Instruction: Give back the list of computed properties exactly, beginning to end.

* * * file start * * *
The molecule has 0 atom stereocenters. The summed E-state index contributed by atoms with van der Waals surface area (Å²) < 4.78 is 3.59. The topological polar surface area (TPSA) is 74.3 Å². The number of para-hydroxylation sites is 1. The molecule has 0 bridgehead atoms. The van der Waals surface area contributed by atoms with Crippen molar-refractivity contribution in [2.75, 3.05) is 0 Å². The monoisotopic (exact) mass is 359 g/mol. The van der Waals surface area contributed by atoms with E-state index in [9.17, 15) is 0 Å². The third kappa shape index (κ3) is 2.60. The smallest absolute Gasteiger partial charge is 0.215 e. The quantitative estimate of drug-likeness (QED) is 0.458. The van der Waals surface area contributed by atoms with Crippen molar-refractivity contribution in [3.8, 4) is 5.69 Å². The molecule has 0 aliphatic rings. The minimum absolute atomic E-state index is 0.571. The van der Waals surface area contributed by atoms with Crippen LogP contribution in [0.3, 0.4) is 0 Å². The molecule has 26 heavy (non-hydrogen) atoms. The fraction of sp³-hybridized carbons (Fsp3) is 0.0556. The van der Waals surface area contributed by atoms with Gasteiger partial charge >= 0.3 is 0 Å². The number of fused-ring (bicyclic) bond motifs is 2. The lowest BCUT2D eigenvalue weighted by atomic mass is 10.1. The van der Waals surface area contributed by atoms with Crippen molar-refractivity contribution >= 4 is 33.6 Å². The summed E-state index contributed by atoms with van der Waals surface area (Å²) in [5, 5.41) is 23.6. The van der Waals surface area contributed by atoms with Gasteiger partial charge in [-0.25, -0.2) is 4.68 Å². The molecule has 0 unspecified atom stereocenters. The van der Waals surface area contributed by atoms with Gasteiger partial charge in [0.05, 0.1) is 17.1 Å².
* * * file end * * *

The molecule has 0 atom stereocenters. The summed E-state index contributed by atoms with van der Waals surface area (Å²) < 4.78 is 3.59. The topological polar surface area (TPSA) is 74.3 Å². The number of para-hydroxylation sites is 1. The molecule has 0 bridgehead atoms. The van der Waals surface area contributed by atoms with Crippen molar-refractivity contribution in [2.75, 3.05) is 0 Å². The monoisotopic (exact) mass is 359 g/mol. The van der Waals surface area contributed by atoms with E-state index in [9.17, 15) is 0 Å². The third kappa shape index (κ3) is 2.60. The smallest absolute Gasteiger partial charge is 0.215 e. The quantitative estimate of drug-likeness (QED) is 0.458. The van der Waals surface area contributed by atoms with Crippen molar-refractivity contribution in [3.8, 4) is 5.69 Å². The molecule has 0 aliphatic rings. The minimum absolute atomic E-state index is 0.571. The van der Waals surface area contributed by atoms with Crippen LogP contribution in [0.3, 0.4) is 0 Å². The molecule has 26 heavy (non-hydrogen) atoms. The fraction of sp³-hybridized carbons (Fsp3) is 0.0556. The van der Waals surface area contributed by atoms with Gasteiger partial charge >= 0.3 is 0 Å². The number of fused-ring (bicyclic) bond motifs is 2. The lowest BCUT2D eigenvalue weighted by atomic mass is 10.1. The van der Waals surface area contributed by atoms with Crippen molar-refractivity contribution >= 4 is 33.6 Å². The summed E-state index contributed by atoms with van der Waals surface area (Å²) in [5, 5.41) is 23.6. The van der Waals surface area contributed by atoms with Gasteiger partial charge in [-0.25, -0.2) is 4.68 Å². The molecule has 0 unspecified atom stereocenters. The van der Waals surface area contributed by atoms with Gasteiger partial charge in [0.05, 0.1) is 17.1 Å².